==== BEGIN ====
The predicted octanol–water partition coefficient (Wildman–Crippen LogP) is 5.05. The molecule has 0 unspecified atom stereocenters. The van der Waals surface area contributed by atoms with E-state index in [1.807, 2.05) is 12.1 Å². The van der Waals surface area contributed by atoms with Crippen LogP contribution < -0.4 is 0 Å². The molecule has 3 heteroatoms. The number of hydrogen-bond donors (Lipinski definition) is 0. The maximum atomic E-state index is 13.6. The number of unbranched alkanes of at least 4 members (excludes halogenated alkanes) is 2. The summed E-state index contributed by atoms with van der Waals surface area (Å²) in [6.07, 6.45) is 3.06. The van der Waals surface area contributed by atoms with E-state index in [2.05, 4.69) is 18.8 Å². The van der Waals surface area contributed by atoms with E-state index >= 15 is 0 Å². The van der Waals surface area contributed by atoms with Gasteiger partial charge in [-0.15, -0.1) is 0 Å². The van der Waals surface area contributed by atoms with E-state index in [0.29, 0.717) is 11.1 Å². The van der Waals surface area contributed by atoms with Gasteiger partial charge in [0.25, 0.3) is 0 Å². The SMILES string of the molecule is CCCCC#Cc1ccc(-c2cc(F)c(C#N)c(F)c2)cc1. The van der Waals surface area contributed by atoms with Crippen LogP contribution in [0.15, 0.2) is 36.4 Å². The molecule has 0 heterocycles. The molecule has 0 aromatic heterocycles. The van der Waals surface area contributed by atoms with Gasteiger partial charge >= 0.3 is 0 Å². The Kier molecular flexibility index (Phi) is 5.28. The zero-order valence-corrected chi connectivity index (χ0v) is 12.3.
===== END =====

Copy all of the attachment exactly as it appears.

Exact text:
The predicted octanol–water partition coefficient (Wildman–Crippen LogP) is 5.05. The molecule has 0 unspecified atom stereocenters. The van der Waals surface area contributed by atoms with E-state index in [1.807, 2.05) is 12.1 Å². The van der Waals surface area contributed by atoms with Crippen LogP contribution < -0.4 is 0 Å². The molecule has 3 heteroatoms. The number of hydrogen-bond donors (Lipinski definition) is 0. The maximum atomic E-state index is 13.6. The number of unbranched alkanes of at least 4 members (excludes halogenated alkanes) is 2. The summed E-state index contributed by atoms with van der Waals surface area (Å²) in [6.07, 6.45) is 3.06. The van der Waals surface area contributed by atoms with E-state index in [2.05, 4.69) is 18.8 Å². The van der Waals surface area contributed by atoms with E-state index >= 15 is 0 Å². The van der Waals surface area contributed by atoms with Gasteiger partial charge in [-0.15, -0.1) is 0 Å². The van der Waals surface area contributed by atoms with E-state index in [0.29, 0.717) is 11.1 Å². The van der Waals surface area contributed by atoms with Gasteiger partial charge in [0.25, 0.3) is 0 Å². The SMILES string of the molecule is CCCCC#Cc1ccc(-c2cc(F)c(C#N)c(F)c2)cc1. The van der Waals surface area contributed by atoms with Crippen LogP contribution in [0.15, 0.2) is 36.4 Å². The molecule has 0 heterocycles. The molecule has 0 aromatic heterocycles. The van der Waals surface area contributed by atoms with Gasteiger partial charge >= 0.3 is 0 Å². The Kier molecular flexibility index (Phi) is 5.28. The zero-order valence-corrected chi connectivity index (χ0v) is 12.3.